1. Not sure that a retirement community is the best locale to open up a retirement planning business. After all, people are already retired there.

2. Not sure whether you ran your own practice/owned your own business, or had others managing it and you just did the professional work. Do you really want to manage a business in your retirement?

3. What are the opportunity costs for pursing this endeavor? What would you have to give up?

Good luck in your decision.
Thanks, Cruise.
1. The Villages, in Florida, has lots of folks in early and middle retirement, many with side jobs, etc. I have been to financial planning clubs there, and many people are still educating themselves on the various topics, and probably amenable to finding a local pro since they have recently relocated.

2. I have practiced in modes ranging from running my own group practice to most recently, acting as an independent contractor.

3. The opportunity cost would only be that I would not be able to do something else that interests me- but I have to find something to do part time to keep my interest. If our plan of relocating to Florida is carried out, working part time as an anesthesiologist is probably not what I would pursue- though it is possible.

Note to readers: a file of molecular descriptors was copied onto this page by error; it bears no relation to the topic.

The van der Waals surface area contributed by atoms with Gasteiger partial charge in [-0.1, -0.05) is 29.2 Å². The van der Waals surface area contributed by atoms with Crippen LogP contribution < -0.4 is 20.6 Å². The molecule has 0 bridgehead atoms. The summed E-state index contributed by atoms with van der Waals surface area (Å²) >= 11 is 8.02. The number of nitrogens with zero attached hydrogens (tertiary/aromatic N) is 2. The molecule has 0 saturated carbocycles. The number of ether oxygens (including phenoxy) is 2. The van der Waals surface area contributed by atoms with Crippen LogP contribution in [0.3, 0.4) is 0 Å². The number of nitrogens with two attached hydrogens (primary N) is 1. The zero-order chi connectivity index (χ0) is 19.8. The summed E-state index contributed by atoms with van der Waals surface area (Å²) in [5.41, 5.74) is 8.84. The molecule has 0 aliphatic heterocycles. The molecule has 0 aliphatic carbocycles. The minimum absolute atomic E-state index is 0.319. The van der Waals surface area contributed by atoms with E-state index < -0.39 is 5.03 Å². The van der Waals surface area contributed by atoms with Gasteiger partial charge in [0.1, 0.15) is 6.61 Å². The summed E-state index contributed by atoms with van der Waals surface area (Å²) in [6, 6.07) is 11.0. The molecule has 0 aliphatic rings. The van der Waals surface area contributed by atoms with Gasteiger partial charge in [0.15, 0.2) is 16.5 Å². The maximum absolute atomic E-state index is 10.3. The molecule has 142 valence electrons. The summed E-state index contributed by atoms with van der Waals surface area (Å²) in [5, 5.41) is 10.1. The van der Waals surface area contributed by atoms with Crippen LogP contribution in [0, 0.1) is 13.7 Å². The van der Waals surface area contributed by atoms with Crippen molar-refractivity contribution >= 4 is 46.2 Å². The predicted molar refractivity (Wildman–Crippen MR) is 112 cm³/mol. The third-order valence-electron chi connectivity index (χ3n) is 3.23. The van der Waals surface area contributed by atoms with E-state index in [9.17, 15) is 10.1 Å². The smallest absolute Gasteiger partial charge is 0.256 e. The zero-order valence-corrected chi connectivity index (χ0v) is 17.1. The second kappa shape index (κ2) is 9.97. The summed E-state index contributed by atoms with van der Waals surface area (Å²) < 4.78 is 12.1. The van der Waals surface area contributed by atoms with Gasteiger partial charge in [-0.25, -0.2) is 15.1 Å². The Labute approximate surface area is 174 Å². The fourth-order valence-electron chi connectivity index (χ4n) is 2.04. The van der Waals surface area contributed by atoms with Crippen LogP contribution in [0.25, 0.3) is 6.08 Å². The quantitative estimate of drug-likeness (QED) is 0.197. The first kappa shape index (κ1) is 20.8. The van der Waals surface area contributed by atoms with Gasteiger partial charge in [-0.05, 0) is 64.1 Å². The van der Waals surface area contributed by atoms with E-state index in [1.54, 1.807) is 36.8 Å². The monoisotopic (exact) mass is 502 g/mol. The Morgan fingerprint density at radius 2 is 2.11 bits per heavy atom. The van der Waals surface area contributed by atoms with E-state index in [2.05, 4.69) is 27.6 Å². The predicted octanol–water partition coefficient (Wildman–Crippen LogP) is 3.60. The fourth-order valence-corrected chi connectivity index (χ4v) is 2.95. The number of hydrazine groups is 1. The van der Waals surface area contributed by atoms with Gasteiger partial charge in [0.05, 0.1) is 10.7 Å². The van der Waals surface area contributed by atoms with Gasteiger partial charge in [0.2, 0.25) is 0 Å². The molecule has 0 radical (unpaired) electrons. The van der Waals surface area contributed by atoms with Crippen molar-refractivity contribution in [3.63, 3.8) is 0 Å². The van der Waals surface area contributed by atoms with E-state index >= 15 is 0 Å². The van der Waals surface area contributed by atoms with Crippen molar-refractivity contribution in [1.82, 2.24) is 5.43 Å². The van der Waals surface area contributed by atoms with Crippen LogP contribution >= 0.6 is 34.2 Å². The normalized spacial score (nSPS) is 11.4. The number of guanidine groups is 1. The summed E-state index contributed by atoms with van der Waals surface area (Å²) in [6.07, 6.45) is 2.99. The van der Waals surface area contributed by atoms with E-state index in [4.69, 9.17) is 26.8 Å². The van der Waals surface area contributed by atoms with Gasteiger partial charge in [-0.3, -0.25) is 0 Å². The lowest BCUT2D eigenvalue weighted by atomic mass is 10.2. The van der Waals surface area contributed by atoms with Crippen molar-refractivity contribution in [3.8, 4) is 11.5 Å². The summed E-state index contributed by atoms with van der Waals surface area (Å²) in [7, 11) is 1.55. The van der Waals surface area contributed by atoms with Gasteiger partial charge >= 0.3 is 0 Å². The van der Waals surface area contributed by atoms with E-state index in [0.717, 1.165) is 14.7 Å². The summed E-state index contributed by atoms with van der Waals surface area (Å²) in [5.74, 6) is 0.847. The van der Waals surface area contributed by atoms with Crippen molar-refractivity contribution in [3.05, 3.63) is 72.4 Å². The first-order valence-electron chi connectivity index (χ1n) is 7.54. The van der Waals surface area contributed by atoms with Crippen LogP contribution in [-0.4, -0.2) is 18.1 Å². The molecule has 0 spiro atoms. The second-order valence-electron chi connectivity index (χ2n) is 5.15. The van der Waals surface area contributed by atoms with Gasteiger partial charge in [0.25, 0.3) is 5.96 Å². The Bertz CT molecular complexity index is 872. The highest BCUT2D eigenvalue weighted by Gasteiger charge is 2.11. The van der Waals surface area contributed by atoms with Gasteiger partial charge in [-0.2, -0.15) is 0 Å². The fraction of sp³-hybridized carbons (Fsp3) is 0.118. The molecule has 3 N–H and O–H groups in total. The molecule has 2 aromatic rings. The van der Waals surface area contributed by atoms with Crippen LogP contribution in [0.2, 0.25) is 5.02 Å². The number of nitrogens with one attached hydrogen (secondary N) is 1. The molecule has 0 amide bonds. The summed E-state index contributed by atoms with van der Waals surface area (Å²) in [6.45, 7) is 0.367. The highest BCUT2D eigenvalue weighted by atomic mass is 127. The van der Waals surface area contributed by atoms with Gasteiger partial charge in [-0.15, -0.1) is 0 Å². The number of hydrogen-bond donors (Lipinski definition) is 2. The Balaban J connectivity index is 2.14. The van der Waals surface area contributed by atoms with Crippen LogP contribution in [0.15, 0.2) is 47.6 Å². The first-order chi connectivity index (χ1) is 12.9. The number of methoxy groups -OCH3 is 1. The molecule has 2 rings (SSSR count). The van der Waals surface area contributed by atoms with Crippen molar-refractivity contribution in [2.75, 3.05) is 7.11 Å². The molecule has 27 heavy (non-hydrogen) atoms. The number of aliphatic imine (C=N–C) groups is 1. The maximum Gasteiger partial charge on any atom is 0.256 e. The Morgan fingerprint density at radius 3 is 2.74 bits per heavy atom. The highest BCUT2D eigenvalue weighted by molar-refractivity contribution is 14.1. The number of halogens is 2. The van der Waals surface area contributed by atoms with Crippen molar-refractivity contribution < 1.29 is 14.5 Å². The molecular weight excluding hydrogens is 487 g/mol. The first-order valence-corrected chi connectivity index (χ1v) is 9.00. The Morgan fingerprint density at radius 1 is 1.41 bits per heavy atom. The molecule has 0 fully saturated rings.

Thanks,
Gasdoc.
Cruise
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Re: Is a retirement planning certification worthwhile at age 60?

Post by Cruise »

Looks like you have the skill set and a business/life plan. Got to do something to keep busy, off the streets, and out of trouble :)

Some words of wisdom passed down to me by some very insightful retirees:

1. Never schedule more than one chore a day. (You want to make sure you have something to do each day).

2. Whenever you have an urge to do something, lie down and the feeling will pass...
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gasdoc
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Re: Is a retirement planning certification worthwhile at age 60?

Post by gasdoc »

Anyone in the financial planning services that may be able to lend a thought? Thanks.

gasdoc
yog